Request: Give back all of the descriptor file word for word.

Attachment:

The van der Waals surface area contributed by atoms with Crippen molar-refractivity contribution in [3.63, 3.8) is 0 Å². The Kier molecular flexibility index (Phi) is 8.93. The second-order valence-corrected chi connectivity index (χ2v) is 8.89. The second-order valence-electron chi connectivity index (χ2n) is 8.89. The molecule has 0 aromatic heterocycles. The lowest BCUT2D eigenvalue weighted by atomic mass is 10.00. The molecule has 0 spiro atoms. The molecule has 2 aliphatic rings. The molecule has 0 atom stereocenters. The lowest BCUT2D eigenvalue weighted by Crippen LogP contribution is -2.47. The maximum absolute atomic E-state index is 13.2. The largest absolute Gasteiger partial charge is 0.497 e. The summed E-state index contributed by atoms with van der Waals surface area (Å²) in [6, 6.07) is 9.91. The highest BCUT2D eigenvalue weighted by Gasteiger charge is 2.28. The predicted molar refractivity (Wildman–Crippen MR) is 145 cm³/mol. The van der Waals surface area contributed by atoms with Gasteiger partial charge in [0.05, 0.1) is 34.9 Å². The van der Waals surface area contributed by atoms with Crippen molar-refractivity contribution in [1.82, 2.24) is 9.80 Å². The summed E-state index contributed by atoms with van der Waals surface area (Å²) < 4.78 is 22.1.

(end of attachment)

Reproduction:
The van der Waals surface area contributed by atoms with Crippen molar-refractivity contribution in [3.63, 3.8) is 0 Å². The Kier molecular flexibility index (Phi) is 8.93. The second-order valence-corrected chi connectivity index (χ2v) is 8.89. The second-order valence-electron chi connectivity index (χ2n) is 8.89. The molecule has 0 aromatic heterocycles. The lowest BCUT2D eigenvalue weighted by atomic mass is 10.00. The molecule has 0 spiro atoms. The molecule has 2 aliphatic rings. The molecule has 0 atom stereocenters. The lowest BCUT2D eigenvalue weighted by Crippen LogP contribution is -2.47. The maximum absolute atomic E-state index is 13.2. The largest absolute Gasteiger partial charge is 0.497 e. The summed E-state index contributed by atoms with van der Waals surface area (Å²) in [6, 6.07) is 9.91. The highest BCUT2D eigenvalue weighted by Gasteiger charge is 2.28. The predicted molar refractivity (Wildman–Crippen MR) is 145 cm³/mol. The van der Waals surface area contributed by atoms with Gasteiger partial charge in [0.05, 0.1) is 34.9 Å². The van der Waals surface area contributed by atoms with Crippen molar-refractivity contribution in [1.82, 2.24) is 9.80 Å². The summed E-state index contributed by atoms with van der Waals surface area (Å²) < 4.78 is 22.1.